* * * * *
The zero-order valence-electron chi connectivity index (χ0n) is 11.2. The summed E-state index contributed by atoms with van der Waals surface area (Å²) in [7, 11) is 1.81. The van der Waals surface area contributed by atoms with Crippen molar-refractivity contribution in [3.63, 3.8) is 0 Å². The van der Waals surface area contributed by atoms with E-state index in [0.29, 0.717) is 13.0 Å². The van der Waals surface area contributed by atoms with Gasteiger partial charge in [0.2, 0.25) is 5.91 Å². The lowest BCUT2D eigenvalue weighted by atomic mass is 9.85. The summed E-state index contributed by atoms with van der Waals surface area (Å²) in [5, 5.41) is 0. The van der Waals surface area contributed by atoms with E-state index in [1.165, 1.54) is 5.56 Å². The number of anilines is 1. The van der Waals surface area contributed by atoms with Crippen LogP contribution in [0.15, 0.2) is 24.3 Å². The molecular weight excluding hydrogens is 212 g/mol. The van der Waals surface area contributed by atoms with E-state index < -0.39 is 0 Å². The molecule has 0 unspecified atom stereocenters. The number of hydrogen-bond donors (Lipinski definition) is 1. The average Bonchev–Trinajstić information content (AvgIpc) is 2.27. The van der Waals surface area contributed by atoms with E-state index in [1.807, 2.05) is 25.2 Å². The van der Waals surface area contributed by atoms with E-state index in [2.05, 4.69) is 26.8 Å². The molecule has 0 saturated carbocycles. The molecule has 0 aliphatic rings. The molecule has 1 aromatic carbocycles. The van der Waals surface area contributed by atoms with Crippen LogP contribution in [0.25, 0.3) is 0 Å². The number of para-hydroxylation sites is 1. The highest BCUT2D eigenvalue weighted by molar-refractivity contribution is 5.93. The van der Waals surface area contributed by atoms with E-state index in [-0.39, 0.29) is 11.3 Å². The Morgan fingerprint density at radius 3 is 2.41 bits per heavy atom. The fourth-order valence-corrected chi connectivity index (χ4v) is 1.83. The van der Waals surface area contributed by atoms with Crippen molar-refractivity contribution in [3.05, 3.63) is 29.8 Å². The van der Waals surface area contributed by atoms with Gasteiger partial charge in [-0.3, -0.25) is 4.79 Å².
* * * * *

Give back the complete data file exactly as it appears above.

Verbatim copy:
The zero-order valence-electron chi connectivity index (χ0n) is 11.2. The summed E-state index contributed by atoms with van der Waals surface area (Å²) in [7, 11) is 1.81. The van der Waals surface area contributed by atoms with Crippen molar-refractivity contribution in [3.63, 3.8) is 0 Å². The van der Waals surface area contributed by atoms with E-state index in [0.29, 0.717) is 13.0 Å². The van der Waals surface area contributed by atoms with Gasteiger partial charge in [0.2, 0.25) is 5.91 Å². The lowest BCUT2D eigenvalue weighted by atomic mass is 9.85. The summed E-state index contributed by atoms with van der Waals surface area (Å²) in [5, 5.41) is 0. The van der Waals surface area contributed by atoms with E-state index in [1.165, 1.54) is 5.56 Å². The number of anilines is 1. The van der Waals surface area contributed by atoms with Crippen LogP contribution in [0.15, 0.2) is 24.3 Å². The molecular weight excluding hydrogens is 212 g/mol. The van der Waals surface area contributed by atoms with E-state index < -0.39 is 0 Å². The molecule has 0 unspecified atom stereocenters. The number of hydrogen-bond donors (Lipinski definition) is 1. The average Bonchev–Trinajstić information content (AvgIpc) is 2.27. The van der Waals surface area contributed by atoms with E-state index in [1.807, 2.05) is 25.2 Å². The van der Waals surface area contributed by atoms with E-state index in [2.05, 4.69) is 26.8 Å². The molecule has 0 saturated carbocycles. The molecule has 0 aliphatic rings. The molecule has 1 aromatic carbocycles. The van der Waals surface area contributed by atoms with Crippen LogP contribution in [0.25, 0.3) is 0 Å². The number of para-hydroxylation sites is 1. The highest BCUT2D eigenvalue weighted by molar-refractivity contribution is 5.93. The van der Waals surface area contributed by atoms with E-state index in [-0.39, 0.29) is 11.3 Å². The Morgan fingerprint density at radius 3 is 2.41 bits per heavy atom. The fourth-order valence-corrected chi connectivity index (χ4v) is 1.83. The van der Waals surface area contributed by atoms with Crippen molar-refractivity contribution in [3.05, 3.63) is 29.8 Å². The van der Waals surface area contributed by atoms with Gasteiger partial charge in [-0.3, -0.25) is 4.79 Å².